PE goes beyond financial analysis. It also identifies and retains management talent, dealing intimately with day-to-day management of the company. This requires identifying management teams able to exploit the different level and type of optionality of a smaller, privately owned company. Due to a different competitive market, smaller privately held companies can change course or markets faster, but with more risk. Since they are illiquid, they also have less support. They cannot turn to public markets to raise more capital or to provide their own currency. Additionally, privately-held companies require the need to manage, identify, and retain fund employees. These employees may be future fund partners, but also future competitors.

There is another large structural issue: private equity funds have fixed lives, which force a liquidation point in the future. In other words, there is a discrete sum and a known beginning and ending. The inability to withdraw funds early is matched with a difficulty to raise additional capital. The liquidity that is provided is limited in time and scope, creating a definitive window of time to learn from mistakes and to hire the best management team. Time is money and they are on a fast clock to invest and produce a return.

How the PE Industry Serves the Common Good

PE managers are not traditional agents in a direct principal-agent relationship. Rather, they are professional scouts who must actively draft and trade management talent, both in portfolio companies and within the fund entity. This includes mere financial management, but also involves human capital. PE managers are managing people on two levels: the company and the fund.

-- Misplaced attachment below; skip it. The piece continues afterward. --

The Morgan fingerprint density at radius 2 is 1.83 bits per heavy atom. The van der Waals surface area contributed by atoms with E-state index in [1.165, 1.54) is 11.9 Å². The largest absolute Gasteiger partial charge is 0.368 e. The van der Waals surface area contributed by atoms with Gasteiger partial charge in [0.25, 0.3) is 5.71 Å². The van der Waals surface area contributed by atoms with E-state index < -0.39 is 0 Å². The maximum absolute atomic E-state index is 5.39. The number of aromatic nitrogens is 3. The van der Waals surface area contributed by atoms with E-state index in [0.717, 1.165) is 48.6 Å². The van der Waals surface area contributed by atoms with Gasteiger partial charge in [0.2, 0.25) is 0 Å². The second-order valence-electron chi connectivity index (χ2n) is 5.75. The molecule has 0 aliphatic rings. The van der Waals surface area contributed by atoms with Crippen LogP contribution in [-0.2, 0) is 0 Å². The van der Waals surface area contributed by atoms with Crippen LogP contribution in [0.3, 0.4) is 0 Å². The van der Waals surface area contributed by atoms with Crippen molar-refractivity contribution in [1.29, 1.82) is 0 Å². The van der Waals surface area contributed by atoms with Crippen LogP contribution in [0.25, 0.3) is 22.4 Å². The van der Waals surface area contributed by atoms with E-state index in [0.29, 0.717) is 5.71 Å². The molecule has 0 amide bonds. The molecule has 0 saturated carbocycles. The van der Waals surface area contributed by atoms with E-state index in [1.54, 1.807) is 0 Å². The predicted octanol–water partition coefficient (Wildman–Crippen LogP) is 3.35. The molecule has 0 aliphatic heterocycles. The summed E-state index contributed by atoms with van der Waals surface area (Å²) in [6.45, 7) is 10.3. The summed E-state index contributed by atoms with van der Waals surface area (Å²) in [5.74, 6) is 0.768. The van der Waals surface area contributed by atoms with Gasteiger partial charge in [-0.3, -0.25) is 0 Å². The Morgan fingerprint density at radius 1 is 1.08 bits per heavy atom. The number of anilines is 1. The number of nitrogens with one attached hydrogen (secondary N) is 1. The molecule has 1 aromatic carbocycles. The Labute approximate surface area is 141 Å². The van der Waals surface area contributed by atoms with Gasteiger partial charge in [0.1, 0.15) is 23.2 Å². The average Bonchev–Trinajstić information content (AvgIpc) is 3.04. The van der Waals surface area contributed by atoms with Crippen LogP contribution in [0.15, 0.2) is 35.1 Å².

But the common good? The nature of this work requires virtues to be an integral part of a good PE manager. In full disclosure, my long-term research thesis relies on this view. I hope to draw a relationship between top quartile performance of private equity fund managers because of demonstrated virtues, primarily magnanimity and humility, and not despite it. Humility in this instance recognizes the individual strengths, weaknesses, and potential of not only oneself but others. PE managers must also possess these virtues in their roles to become financially successful, but also to serve the common good.

Capital formation arises from the human capacity to create new value. Capital markets serve the common good by funneling capital formed in society to their productive uses. Markets then help build new financial capital in a virtuous cycle that grows the productivity of our economy. (We create economic value not by reduction but by production). There will always be a system of capital allocation, call it socialism or capitalism. But a healthy and sustainable system must increase capital, not just reallocate it or—worse—destroy it.

What does private equity have to do with this? Private equity, rightly practiced by its managers, is not “flippers, strippers, raiders, or financial engineers.” Done right, it is an active agent serving in the key purpose of a capital market. By practicing humility in their hiring decisions, managers feed the growth in human capital, which leads to growth in financial capital. By exhibiting magnanimity, they aim for goals and purposes greater than themselves.

The output of such a system should enhance human dignity and well-being, as well as the common good. This includes not just the PE manager, but employees of the portfolio company and society as a whole. The current system has already contributed to the growth of human and financial capital. If PE managers possess virtue, especially humility and magnanimity, the returns to the common good will be increased.

Keep up with the conversation! Subscribe to Public Discourse today.